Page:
The object of the following collection of documents is not to give the whole history of any episode of piracy or of the career of any privateer, but rather, by appropriate selection, to illustrate, as well as is possible in one volume, all the different aspects of both employments, and to present specimens of all the different sorts of papers to which they gave rise.
II. c. 7 extended to the plantations the crown's authority to appoint such commissions (see docs. no. 104, note 1, no. 106, note 1, and no. 201). A curious signed agreement to commit piracy will be found in doc. no. 50; indictments for that crime in docs. no. 56, no. 119, and no. 120; partial records of trials in docs. no. 112, no. 113, and nos. 119-122. A full account of an execution, explicit enough to satisfy the most morbid curiosity, is presented in doc. no. 104. Nos. 123 and 124 are formal bills for the execution, the digging of the graves, and the cheering drams which the executioners found needful after their grisly work.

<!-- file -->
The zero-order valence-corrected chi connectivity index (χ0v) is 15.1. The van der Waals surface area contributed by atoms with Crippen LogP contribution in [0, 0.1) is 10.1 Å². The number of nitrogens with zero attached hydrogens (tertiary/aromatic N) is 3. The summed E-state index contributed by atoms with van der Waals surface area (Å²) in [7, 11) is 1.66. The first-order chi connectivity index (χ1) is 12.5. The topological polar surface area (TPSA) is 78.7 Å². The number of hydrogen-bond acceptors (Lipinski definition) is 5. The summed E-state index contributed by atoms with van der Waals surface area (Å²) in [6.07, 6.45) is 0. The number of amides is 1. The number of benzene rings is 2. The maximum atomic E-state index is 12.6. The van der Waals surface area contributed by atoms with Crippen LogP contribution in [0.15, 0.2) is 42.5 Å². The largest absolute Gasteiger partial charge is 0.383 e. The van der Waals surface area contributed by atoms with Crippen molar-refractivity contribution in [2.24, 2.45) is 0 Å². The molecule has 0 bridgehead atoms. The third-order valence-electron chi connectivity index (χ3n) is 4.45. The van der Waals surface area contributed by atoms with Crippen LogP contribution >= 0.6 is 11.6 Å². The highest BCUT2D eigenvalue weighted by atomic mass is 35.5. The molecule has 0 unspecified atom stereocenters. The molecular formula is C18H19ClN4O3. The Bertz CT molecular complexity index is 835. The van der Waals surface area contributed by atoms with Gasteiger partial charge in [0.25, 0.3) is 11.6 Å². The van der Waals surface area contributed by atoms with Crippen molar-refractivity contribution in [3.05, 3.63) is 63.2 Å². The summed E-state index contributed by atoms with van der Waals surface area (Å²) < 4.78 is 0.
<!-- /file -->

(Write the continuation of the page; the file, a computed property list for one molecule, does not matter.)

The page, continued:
But if American colonial piracy presents a smaller array of legal documents than American colonial privateering, it makes up for it by its rich abundance of picturesque narrative and detail. The pieces here brought together show us piracy off Lisbon and in the East Indies and at Madagascar, at Portobello and Panama and in the South Sea, in the West Indies, and all along the At